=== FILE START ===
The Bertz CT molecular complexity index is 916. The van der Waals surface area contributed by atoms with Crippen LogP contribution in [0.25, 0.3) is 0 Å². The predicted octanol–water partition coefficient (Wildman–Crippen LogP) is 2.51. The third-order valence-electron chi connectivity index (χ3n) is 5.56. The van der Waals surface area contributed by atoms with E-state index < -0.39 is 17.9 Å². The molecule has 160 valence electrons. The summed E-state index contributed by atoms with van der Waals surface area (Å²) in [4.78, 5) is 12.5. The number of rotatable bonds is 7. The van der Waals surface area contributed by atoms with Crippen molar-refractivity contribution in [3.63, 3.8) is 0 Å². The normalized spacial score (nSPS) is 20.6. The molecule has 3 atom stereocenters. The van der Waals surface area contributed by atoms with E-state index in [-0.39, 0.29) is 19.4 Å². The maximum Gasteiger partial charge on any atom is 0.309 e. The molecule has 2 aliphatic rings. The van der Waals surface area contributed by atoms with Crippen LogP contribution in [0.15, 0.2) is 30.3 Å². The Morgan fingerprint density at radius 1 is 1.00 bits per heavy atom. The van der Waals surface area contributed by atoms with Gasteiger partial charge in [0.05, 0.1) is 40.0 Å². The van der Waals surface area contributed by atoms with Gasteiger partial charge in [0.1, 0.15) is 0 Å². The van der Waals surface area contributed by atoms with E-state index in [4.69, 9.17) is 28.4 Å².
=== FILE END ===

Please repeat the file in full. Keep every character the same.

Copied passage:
The Bertz CT molecular complexity index is 916. The van der Waals surface area contributed by atoms with Crippen LogP contribution in [0.25, 0.3) is 0 Å². The predicted octanol–water partition coefficient (Wildman–Crippen LogP) is 2.51. The third-order valence-electron chi connectivity index (χ3n) is 5.56. The van der Waals surface area contributed by atoms with E-state index < -0.39 is 17.9 Å². The molecule has 160 valence electrons. The summed E-state index contributed by atoms with van der Waals surface area (Å²) in [4.78, 5) is 12.5. The number of rotatable bonds is 7. The van der Waals surface area contributed by atoms with Crippen molar-refractivity contribution in [3.63, 3.8) is 0 Å². The normalized spacial score (nSPS) is 20.6. The molecule has 3 atom stereocenters. The van der Waals surface area contributed by atoms with E-state index in [-0.39, 0.29) is 19.4 Å². The maximum Gasteiger partial charge on any atom is 0.309 e. The molecule has 2 aliphatic rings. The van der Waals surface area contributed by atoms with Crippen LogP contribution in [0.15, 0.2) is 30.3 Å². The Morgan fingerprint density at radius 1 is 1.00 bits per heavy atom. The van der Waals surface area contributed by atoms with Gasteiger partial charge in [0.05, 0.1) is 40.0 Å². The van der Waals surface area contributed by atoms with Gasteiger partial charge in [0.1, 0.15) is 0 Å². The van der Waals surface area contributed by atoms with E-state index in [4.69, 9.17) is 28.4 Å².